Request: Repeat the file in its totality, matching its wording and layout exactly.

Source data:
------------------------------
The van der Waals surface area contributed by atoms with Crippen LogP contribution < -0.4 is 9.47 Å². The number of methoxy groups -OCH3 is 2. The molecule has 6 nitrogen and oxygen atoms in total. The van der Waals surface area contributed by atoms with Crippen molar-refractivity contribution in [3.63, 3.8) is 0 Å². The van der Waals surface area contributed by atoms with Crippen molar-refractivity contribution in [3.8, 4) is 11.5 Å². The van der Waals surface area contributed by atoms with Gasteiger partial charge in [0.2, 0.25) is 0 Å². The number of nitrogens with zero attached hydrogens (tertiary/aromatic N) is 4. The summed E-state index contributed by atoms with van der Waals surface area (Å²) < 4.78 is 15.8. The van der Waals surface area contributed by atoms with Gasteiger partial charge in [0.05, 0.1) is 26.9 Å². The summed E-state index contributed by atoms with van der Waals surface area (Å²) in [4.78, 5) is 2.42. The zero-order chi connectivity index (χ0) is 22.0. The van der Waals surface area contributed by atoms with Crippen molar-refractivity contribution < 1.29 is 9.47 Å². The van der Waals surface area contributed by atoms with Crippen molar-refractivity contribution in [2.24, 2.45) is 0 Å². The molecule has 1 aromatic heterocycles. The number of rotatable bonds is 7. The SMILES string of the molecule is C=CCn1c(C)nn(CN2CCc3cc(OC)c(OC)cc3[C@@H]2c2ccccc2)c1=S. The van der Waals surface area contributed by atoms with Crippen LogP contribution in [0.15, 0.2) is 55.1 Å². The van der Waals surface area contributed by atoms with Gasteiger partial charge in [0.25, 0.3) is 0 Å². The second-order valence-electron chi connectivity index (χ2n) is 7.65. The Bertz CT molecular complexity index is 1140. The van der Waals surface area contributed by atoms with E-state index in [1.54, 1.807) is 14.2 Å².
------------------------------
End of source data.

The van der Waals surface area contributed by atoms with Crippen LogP contribution < -0.4 is 9.47 Å². The number of methoxy groups -OCH3 is 2. The molecule has 6 nitrogen and oxygen atoms in total. The van der Waals surface area contributed by atoms with Crippen molar-refractivity contribution in [3.63, 3.8) is 0 Å². The van der Waals surface area contributed by atoms with Crippen molar-refractivity contribution in [3.8, 4) is 11.5 Å². The van der Waals surface area contributed by atoms with Gasteiger partial charge in [0.2, 0.25) is 0 Å². The number of nitrogens with zero attached hydrogens (tertiary/aromatic N) is 4. The summed E-state index contributed by atoms with van der Waals surface area (Å²) < 4.78 is 15.8. The van der Waals surface area contributed by atoms with Gasteiger partial charge in [0.05, 0.1) is 26.9 Å². The summed E-state index contributed by atoms with van der Waals surface area (Å²) in [4.78, 5) is 2.42. The zero-order chi connectivity index (χ0) is 22.0. The van der Waals surface area contributed by atoms with Crippen molar-refractivity contribution < 1.29 is 9.47 Å². The van der Waals surface area contributed by atoms with Crippen molar-refractivity contribution in [2.24, 2.45) is 0 Å². The molecule has 1 aromatic heterocycles. The number of rotatable bonds is 7. The SMILES string of the molecule is C=CCn1c(C)nn(CN2CCc3cc(OC)c(OC)cc3[C@@H]2c2ccccc2)c1=S. The van der Waals surface area contributed by atoms with Crippen LogP contribution in [0.15, 0.2) is 55.1 Å². The van der Waals surface area contributed by atoms with Gasteiger partial charge in [0.25, 0.3) is 0 Å². The second-order valence-electron chi connectivity index (χ2n) is 7.65. The Bertz CT molecular complexity index is 1140. The van der Waals surface area contributed by atoms with E-state index in [1.54, 1.807) is 14.2 Å².